The Courier News from Blytheville, Arkansas on September 4, 1954 · Page 5
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The Courier News from Blytheville, Arkansas · Page 5

Blytheville, Arkansas
Issue Date:
Saturday, September 4, 1954
Page 5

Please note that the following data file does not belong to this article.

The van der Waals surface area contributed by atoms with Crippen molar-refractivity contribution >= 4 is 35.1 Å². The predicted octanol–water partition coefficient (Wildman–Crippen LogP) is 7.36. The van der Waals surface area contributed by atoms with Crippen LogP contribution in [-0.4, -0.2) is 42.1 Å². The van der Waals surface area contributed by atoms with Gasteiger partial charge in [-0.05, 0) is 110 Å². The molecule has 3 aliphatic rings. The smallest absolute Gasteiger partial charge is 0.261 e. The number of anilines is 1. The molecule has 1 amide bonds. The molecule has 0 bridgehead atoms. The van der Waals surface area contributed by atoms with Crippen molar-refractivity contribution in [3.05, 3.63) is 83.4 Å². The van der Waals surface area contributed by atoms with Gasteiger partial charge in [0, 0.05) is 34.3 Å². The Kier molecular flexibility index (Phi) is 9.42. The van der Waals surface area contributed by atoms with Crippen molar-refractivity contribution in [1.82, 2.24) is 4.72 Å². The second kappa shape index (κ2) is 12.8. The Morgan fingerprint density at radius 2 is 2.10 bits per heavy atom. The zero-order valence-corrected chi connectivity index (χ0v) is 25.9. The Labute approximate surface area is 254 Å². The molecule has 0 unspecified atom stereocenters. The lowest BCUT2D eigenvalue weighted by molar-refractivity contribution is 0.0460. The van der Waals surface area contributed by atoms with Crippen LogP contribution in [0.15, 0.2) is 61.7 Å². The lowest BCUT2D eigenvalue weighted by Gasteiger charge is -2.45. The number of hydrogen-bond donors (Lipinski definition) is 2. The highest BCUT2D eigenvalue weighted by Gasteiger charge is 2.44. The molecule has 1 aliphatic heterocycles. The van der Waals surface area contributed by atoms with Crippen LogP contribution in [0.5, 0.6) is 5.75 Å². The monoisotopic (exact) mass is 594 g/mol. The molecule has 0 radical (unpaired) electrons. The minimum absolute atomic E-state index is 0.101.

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SATURDAY, SEPTEMBER 4, 1954 BLYTHEVILLE (ARK.) COURIER NEWS PACT FTFE Chicks, F. City Don't Want District Round Robin Play Idea Is Rejected Edgmon, Fong Are Elected Co-Captains Two events of importance to the Blytheville football scene were reported yesterday. They were: 1. The Chickasaws will not be competing for a district paper title this year; and 2. A couple of big boys — 200-pound John Fong and 180-pound Danny Edgmon — have been named Maroon co- captains for 1954. Assistant Coach Bill Stancil. who represented the Chicks at the district coaches meeting, said Blytheville and Forrest City told the group they were not interested in competing for a title on the basis of assigned conference games. Only Newport This was the case last year when Blytheville was assigned three games to replace Jonesboro, Newport and Forrest City, none of whom would make room for the Chicks. This year, Newport is on the Maroon ticket, but the other schools won't play. However, Forrest City isn't interested in a district title on any basis. Stancii was quick to point out at the meeting the Chicks are eager to compete for the district championship on a round-robin basis where all the AA schools of the district (Blytheville, Jonesboro, Forrest City and Newport) play each other every year. Two to Tango - This proposal was quickly rejected. However, Jonesborc and Newport will stay in there and pitch for the district championship. Thus the winner of their meeting will hold the meaningless title. Starred as Sophs Edgmon and Fong are a couple of real veterans on the Maroon squad. They both broke into Chickasaw football two years ago after leaving brilliant records behind them as Junior High Papooses. Fong saw action in the North Little Rock game his first year and soon made the starting lineup as a middle guard on defense, Edgmon was called on by Coach Russell Mosley early in his sophomore year, too. When the regular backfield wasn't clicking, Mosley put Edgmon and then sophomore Kenneth Fisher into action and the two were terrors until both were sidelined by injuries. Both Edgmon and Fong were Chickasaw stalwarts last year. Edgmon had one of the top yards per try average on the club and Fong anchored one of the greatest Chickasaw lines of recent years. The Tribe ran through another scrimmage session quite late yesterday. They open their 1954 season Friday night at Osceola. — _—. + Casey Stengel, the New York Yankees' manager, thinks that drag bunts are as important as home runs to win games. All New York fight referees are required to take two official physical examinations a year. V.?*?. 1 !?..' !V.?!!*!!!L Crown John Fong Sports Roundup— Tiger practice on Thursday afternoon. In his absence, assistant Coach Harry Darr directed practice. Greenberg Smart as Weiss? By GATLE TALBOT NEW YORK (AP) — One hesitates at this point to suggest that Hank Greenberg, the old home run slugger, has yet got as many wheels turning in his head as George Weiss, the| Wncn't BlflrkarH one-man brain trust of the Yankees, but there strong indications Hank is catching up fast TTUan * DiUwlvuru as his rebuilt Cleveland Indians drive toward the pennant. Logan Got Fed Up and Then, Boom! The Brawl Lasted About 15 Minutes By CHARLES C. FRANKEL CINCINNATI (AP) — "I was just tired of being pushed around," Johnny Logan said today in explaining last night's baseball brawl between Cincinnati and Milwaukee players. The players, coaches and Tiian- agers swarmed onto the field from the benches and bullpens after Lognn, Milwaukee shortstop, squared off with Jim Greengrass, Cincinnati left fielder, in the eighth inning. At least three separate fistfights and several wrestling matches followed before peace was restored. The Braves went on to win the 12-inning game, 3-2. Logan said Wally Post had hit him in the thigh earlier in the game and pitcher Corky Valentine had rolled over him in a football block in the previous inning. The Cincinnati Redlegs plowed ahead in the eighth 2-1 on Ted Kluszewski's 42nd home run of the year. Then Greengrass singled. Johnny Temple hit a ground ball and this play set the brawl in action. No Spikes Greengrass slid into second and wrapped his legs around Legan, who was standing guard. "I thought he tried to swing at me with the ball," Greengrass said after the game. "I didn't spike him. I had my feet tucked under him." When the players got up, Greengrass cocked his arm back but the adroit Logan, an ex-prize fighter, sidestepped the blow. Greengrass then picked up the 175-pound Logan and slammed him to the ground. Both Ejected Both players were kicked out of the game and peace was restored. But when Logan strolled past first base, he and Temple exchanged words—and then blows. Temple was cut on the nose and was bruised on the forehead. Joe Taylor, assistant Milwaukee trainer, struck at several players, including Cincinnati pitcher Bud Podbielan. Dick Bartell, the Cincinnati coach, had his arms around Milwaukee infielder Sibby Sisti. "The trouble was," said Gus Bell of Cincinnati, "You didn't know who was fighting and who was trying to break it up>." Charlie Grimm, the Milwaukee manager, dismissed the brawl with the comment, "the fight is over. I don't know a thing." The brawls lasted about 15 minutes. The game extended to 3 hours and 19 minutes. A ninth-inning homer by Del Crandall sent the contest into extra innings. Jack Dittmer's round tripper in the 12th gave the victory to the Braves. Baseball By THE ASSOCIATED PRESS NATIONAL LEAGUE Won Lost Pet. GB . 83 48 .634 SO 76 65 . 63 60 53 54 68 69 73 .602 .585 .489 .477 .451 .425 .343 New York ., Brooklyn ... Milwaukee . Cincinnati . Philadelphia St. Louis ... Chicago 57 Pittsburgh .... 46 88 .343 38& Today's Games Brooklyn at New York Milwaukee at Cincinnati Chicago at St. Louis (N) Only Games Scheduled Friday's Results Philadelphia 7-10, Pittsburgh 1-2 New York 7, Brooklyn 4 Milwaukee 3, Cincinnati 2 (12 innings) Chicago 4, St. Louis 3 Doby Finally Extracts His Revenge on Yanks AMERICAN LEAGUE Won Lost Pet. GB Cleveland 96 38 .716 New York 92 41 .692 3% Chicago. 86 Boston 58 Detroit 58 Washington ... 55 Philadelphia .. 44 Baltimore 43 Today's Games Cleveland at Chicago (N) New York at Washington (N) Baltimore at Detroit Friday's Results New York 9, Washington 2 Cleveland 3, Chicago 2 Boston 11, Philadelphia 1 Detroit 4, Baltimore 3 (10 nings) t9 .637 '3 .443 '5 .436 ~ .417 58 .333 91 .321 1072 36 Ms 37 y, 40 51 53 in- SOUTHERN ASSOCIATION W L Pet. GB 58 .613 — .597 21/2 .5'! .517 .479 .430 .416 .407 60 67 72 76 85 87 89 Atlanta 92 New Orleans .. 89 Birmingham ... 79 Memphis 77 Chattanooga ... 70 Little Rock 64 Nashville 62 Mobile 61 Yesterday's Results Atlanta 11, New Orleans 3 Little Rock 8, Nashville 6 Birmingham 7, Mobile 3 Memphis 8, Chattanooga 7 Games Today- New Orleans at Birmingham Mobile at Atlanta Memphis at Nashville Little Rock at Chattanooga 11 14V 2 20 271/2 291/2 31 Late Homer Foils Hope Of Stengel By BEN PHLEGAR Associated Press Sports Writer Larry Doby had to travel all the way to Chicago but he got his revenge on the New York Yankees. The home run-hitting center fielder of the Cleveland Indians, who failed badly at the plate during the recent New York series, personally punctured the latest Yankee pennant strategy by driving in 2 of the runs as Cleveland whipped the Chicago White Sox 3-2 last'night. This was the first of six games the Indians have left with the Chi- , ^ ^ „ , cagoans and the Yankees were ager of the Yankees in 1949. It's Back to Gym NEW YORK (AP) — It's back to the gym Monday for Charley Norkus and Cesar Brion. They can both use the work. 4 Norkus, a 26-year-old ex-Marine from Port Washington, N. Y., won a split decision in 10 rounds over Eddie Robinson. With the score tied in the fifth, ^g to be proud of , T >, e V i cior didn't show much more &&I , the lose- who looked two out and runners on first and j -j^ lumbering giant from Argen- third, Washington shortstop Jerry j -^ Iast cight bu , it wasn ' t ^y. Snyder elected to try for a force play at second on a bounder by Yogi Berra. Mickey Mantle beat _ the throw, a run scored and three j very" bad~"i'n d e"e~d~' Both" more Yankee hits produced three more runs. The victory was the Yanks' llth of the season over the Senators and preserved Stengel's record of never having lost a season's series to anr team since he became man- McGuire Back On Job Now MINOR LEAGUE BASEBALL American Association Charleston 2-6, Toledo 1-10 Louisville 6, Columbus 4 Other games postponed Texas League Beaumont 1, San Antonio 0 Fort Worth 8, Oklahoma City 4 Tulsa 5, Dallas 3 Houston 7, Shreveport 3 Western Leagrue Pueblo 4-8, Colorado Springs 3-11 Des Moines 4, Lincoln 2 Sioux City 4, Omaha 3 Only games scheduled Mc- Kowalski, Roberts on Mat Program Karl (Killer) Kowalski, the betrd- ed Pole who has a nation-wide reputation as one of the toughest wrestlers in the business, returns to Blytheville Monday night to take part in the American Legion's wrestling bouts. Kowalski is scheduled to team with Red Roberts, the former southern junior heavyweight champion, in the tag match main event of the Legion's program at Memorial Auditorium. Opposing them will be another team of top notch heavyweights. Joe Welch, one of the five.wrest- ling Welch brothers, will team with big Jack Moody who recently returned to wrestling after a short career as a referee. This bout is expected to be a rough and tumble affair. Kowalski, who has made a name for himsell on the television circuit, is a massive heavyweight who asks no quar- hoping they had softened up the Tribe enough to allow for a White Sox sweep. Need Help The Yankees, 3V 2 games behind, need all the help they can get to keep alive their chances for a sixth straight pennant. Manager Casey Stengel figured it might be easier for Chicago after his lads had slowed down the Indians a bit. "Those fellows are too good to fold," Casey admitted reluctantly, "but maybe if we win two they'll have trouble getting started right away." But Doby didn't agree. With the score tied 1-1 in the fifth he singled home Bobby Avila. And when Jim Rivera's home run tied the score in the sixth, Doby folowed with his 30th homer high into the right field stands in the seventh. Score Posted The game-winning blast came just after the Yankees' final score had been posted on the Comiskey Park Scoreboard, showing a 9-2 triumph for the New Yorkers at Washington. Bobby Feller, with help from Don Mossi and Mike Garcia, won his 12th game. Virgil Trucks, trying for his 19th victory, was the loser. The New York Giants pulled four games in front of Brooklyn in the National League with a 7-4 verdict over the Dodgers. Milwaukee shaded Cincinnati 3-2 in 12 innings and stayed 6^ 2 behind. Cards Stumble Again In other action the Chicago Cubs defeated St. Louis 4-3: Philadelphia won a pair from Pittsburgh 7-1 and 10-2; Boston swamped the Philadelphia Athletics 11-1 and Detroit edged Baltimore 4-3 in 10 innings. The Yankees came from behind with five runs in the fifth inning and added three for insurance in the ninth on a pinch double by Hit for Hoyt Relief pitcher Hoyt Wilhelrn came through with his first hit of the year to drive in the run that put the Giants ahead to stay against Brooklyn. Given a chance to bat for himself with two on, two out and the score tied in the seventh, Wilhelm smashed a single through the middle. The Giants added two more in the eighth to register their first success over the Dodgers since early July. Gil Hodges hit his 37th home run for Brooklyn but nobody was on base. Whitey Lockman's homer on the first pitch in the first inning opened the Giants' 15-bit attack. Ted Taps One Home runs kept Milwaukee's faint pennant hopes alive. Del incinnati to tie the score. Jack Dittmer homered in the 12th to win it. The Reds' runs scored in the eighth on Ted Kluszewski's 42nd homer with a man aboard. Big Klu leads both leagues in home runs. Ted Williams moved up a notch in the table of all-time home-run hitters with his 362nd at Philadelphia. He passed Joe DiMaggio and now is in fifth place behind Babe Ruth, Jimmy Foxx, Mel Ott and Lou Gehrig. Granny Harnner, storm center of the recent flare-up on the Phillies, collected four doubles and a single in Philadelphia's sweep at Pittsburgh. The off-and-on Phils now have won five straight. The Cardinals lost their sixth in a row when the Cubs came up with two runs in the ninth on a double by Gene Baker. The slumping St. Louisians are only S^ games ahead of the improving seventh-place Cubs, Baltimore scored three runs in the eighth at Detroit to tie the score but the Tigers won out in the 10th when Bill Tuttle singled home Hoot Evers. more often than they connected and it was an inept, huff and puff affair that disappointed most of the tiny turnout of about 1,500 in Madison Square Garden. Norkus, trying a comeback after being stopped in five rounds by Hurricane Tommy Jackson in May appeared to have the edge- on his occasional left hooks and looping rights. Brion stopped Norkus ia four rounds in 1950 when the Argentine was a top ranking heavyweight. He's gone back plenty. This was Cesar's first fight in the IT. S. since he was soundly beaten by Bob Baker in Brooklyn 18 months ago. His record now is 42-10. Norkus' record is 24-12. Judge Bert Grant (6-4) and Jack Gordon (5-5 rounds. 6-5 points) voted for Norkus. Referee Harry Kessler scored for Brion, 5-4-1. The AP favored Norkus, 6-3-1. Brion, a 5-11 favorite, weighed 201 J / 4 to Norkus' 196%. Each received $4,000 from the radio-television receipts. The official crowd and receipts figure* were not announced. Boosters Plan Sept. 14 Meet Election of Officers Postponed by Club Failure to get out a crowd for its first mee.ttng of the year has led to postponement of election of 1954 officers for BlytheviUe's Chickasaw Booster Club. Club officers called a meeting for last night at 7 o'clock but attendance was so slight they deferred election until the next meeting which has been set for Sept. 14. The session, one week: from Tuesday night, will be held at the Rustin Inn and win get under way at 7 o'clock. Retiring President A. S. (Todd) Harrison urged full attendance at the meeting. Ham Richardson Credits Quinine Guire, High School's head football i lerA and gives none. coach, returned here Thursday af-i And > *x>, the bout w11 be spiced ternoon. and by an age-old feud between Welch j Roberts. They have been at j odds for a number of years and j every time they meet in the ring j the grudge gets a little hotter. The coach managed to get back!. In the preliminary bouts Roberts to Caruthersville in time for the!'? scheduled to meet Mooay and He has been in Memphis, Tenn., since Friday of last week. One of his two children is in a Memphis hospital. Kowalski will take on Welch. Husky Official The fact that the boss of the Tribe hasn't traded away a Minnie Minoso for a second ear trumpet for several seasons now is significant. He learned the. hard way, but he learned. The beating that the big fellow took after his early deals turned sour apparently only made him the more determined to prove that a former star player could match grey matter with men who had spent their baseball lives trying to outslick the other fellow. Farm Club Tops At the moment. Hank's top farm club, Indianapolis, is leading the American Assn., race by a healthy margin, while the Yankees' Kansas City branch factory is floundering in the second division. The Indians received more important young help from Indianapolis this season than the Yanks did from Kansas City. The Yanks, knowing they were on the verge of being caught with a slightly decadent pitching staff, passed up a chance to bid for Art routt?:nan when Detroit decided to et that \\Ming man go. Green- '.'urg grabbed him in * major deal, and Houtteman promises to wind up a 15 or 16-game winner for the Tribe. Hank Got Hal When Detroit cut veteran Hal Newhouser loose, and the southpaw was trying hard to make a. connection, Hank was the one who invited him to the Indians' training camp for a tryout. Maybe it was just a friendly gesture toward a former teammate, but Prince Hal has rewarded Hank by turning in some of the finest relief work in the league. fine job turned in by the veteran Sam Dente at shortstop since George Strickland suffered a broken jaw. This time when a crisis arose it was the Indians who had a man sitting on their bench who could go in there and play championship ball under pressure. The emergence of Vic Wertz as a varsity first-baseman marks another sound acquisition by Hank, though Manager Lopez deserves a few bouquets on that one, too. It is doubtful that any other club in the league would have put in a The husky, balding football offi- Frustrated golfers looked on while youngsters were swimming By WILL GREYISLEY FOREST HILLS, N. Y. tH —Young Ham Richardson at last has come of tennis age, and quinine pills may be the medicine Uncle Sam needs to win back the Davis Cup. "Quinine pills did it — they brought me through that fifth set," the good-looking Tulane University mated Australia's No. 1 ace, Leis law student said after he had elim- Hoad, in the quarter-finals of the National Tennis championships yesterday. The victory, a 3-hour struggle" won by the scores of 6-4, 7-5, 11-13, 4-6, 6-3, stamped Richardson as a good bet to carry one of the American singles assignments against the Australians in the, Davis Cup challenge round at Sydney next December. Tennis fans who saw Richardson lose a straight-setter to this same Hoad last year—and who had been accustomed to seeing him fold in the stretch in all long, tough matches—were amazed at his great improvement. "He has just come of age, that's all," said the veteran Gardnar Mulloy. "He has grown up. He's now mature and smart—and a whale of a tennis player." Richardson himself credited a bit of advice given him earlier this remainder of the field catches up with him in the semifinals. Vic Seixas of Philadelphia, seeded No. 2, plays Tom Brown of San Francisco for the right to meet Richardson in the bottom semifinals. Trabert vs. Hartwig The upper bracket sends defending champion Tony Trabert against Rex Hartwig of Australia and Art Larsen against Aussie Ken Rosewall. These matches are all on today's schedule along with a single women's quarter-final match in- tralia's Neale Fraser, 4-S, 7-5, 7-5, 6-2. The other American, Larsen, won over Herbie Flam in a replay of the 1950 finals, 6-4, 6-3, 7-5. Rosewall crushed Ed Moylan of Trenton, N. J., 6-4, 6-2, 1-6, 6-3, while Hartwig accounted for Gardnar Mulloy of Miami, 6-8, 6-4, 6-3,' 6-2. Louise Brough of Beverly Hills, Calif., Doris Hart of Coral Gables, Fla., and Shirley Fry of Akron, Ohio, moved into the women's semifinals. Miss Brough downed Mrs. Betty Pratt of Jamaica, volving Darlene Hard of Monte- I B. W. L. 6-2. 6-3. Miss Hart toppled bello, Calif., and Dennis Bradshaw j Lois Felix of Meriden, Conn., 6-1, of San Diego, Calif. 6-1. Miss Fry got a default from Trabert defeated Davis Cup Captain Bill Talbert yesterday. 7-5, Mrs. Beverly Baker Fleitz of Long Beach. Calif., who hurt her ankle 6-3, 6-0, while Seixas topped Aus- i Thursday. on the nine-hole golf course at; summer during the Pennsylvania Tisdale, Sask.. in Canada. Summer floods almost completely covered fhe course. graph was Hosea McDaniels. cial pictured in Thursday's Cour-| But few readers caught the mis- grass courts tournament outside Philadelphia. "A doctor told me to take quinine tablets," Ham said. "I'd been accustomed to getting leg cramps in long matches. So I could only ier News was not Marshall Black-1 take made by a Courier staffer j go at an 80 per cent pace when ard, a husky balding football offi-jwho was guilty of the wrong iden-j things got tough. Now I can go at cial. Actually the man in the j tification on the picture of a group i photo- of local football officials. 100 per cent pace all the time.' Richardson rests today while the DO YOU KNOW —What is the first name and middle initial of Mr. Beard., salesman at ALVIN HARDY FURNITURE CO., located at 113 E. Main Street? . . . Who is the bookkeeper? The more folks with whom you "get acquainted"—the more enjoyment of life will be yours. In business and in social contacts "knowing the persons Bl* THEIR NAMES" is most important. "LET'S GET ACQUAINTED" . . , will feature PEOPLE, those friends of yours at our places of business who serve your daily needs ! ' ! As the Injuns go into the final; serious bid for the veteran out- crucial weeks, with the Yanks still hanging grimly in there, this last could become extremely important. As long as Manager Al Lopez can go into each big series, including his final doubleheader against the 5fanks Sept. 12, with Mike Garcia, Early Wynn and Bob Lemon rested and ready, there is little chance that his club will be stampeded. Dcnte Has Helped Further evidence that Greenberg has been in there thinking right along with Weiss recently is the | it a whirl. fielder. When it finally became all too plain that the Indians were not going to win a pennant with Al Rosen struggling like a fish out of water at first, and probably not with Bill Glynn there, either, it became a case of pulling a first- sacker out of the air in a hurry, or else. That almost literally is what Lopez; did. He nsked Wertz if he had evr" playe'ri 'he position. Vic said no inn ;hai. he would like lo give BLYTHEVILLE LEGION ARENA WRESTLING Tag Match KARL (KILLER) RED KOWALSKI and ROBERTS Roberts vs. Moody and Kowalski vs Welch FOR SALE 3^ ton Dodge truck with good 10/20 tires all around. 22 foot single axle Carter trailer with 5-foot steel sides and straight air brakes. This truck ready to go. Special both truck and trailer - $1650. SEE ELMER STONE 416 L Main St. Fiber $9.95 . Plastic 13.95 Save tip to $12.50 per set on our tailor made "tut covers during our September Clearance Sale. Open 7 a.m. to 9 p.m. GILBERTS AUTO UPHOLSTERY HUhwav Si North Phone 3-6742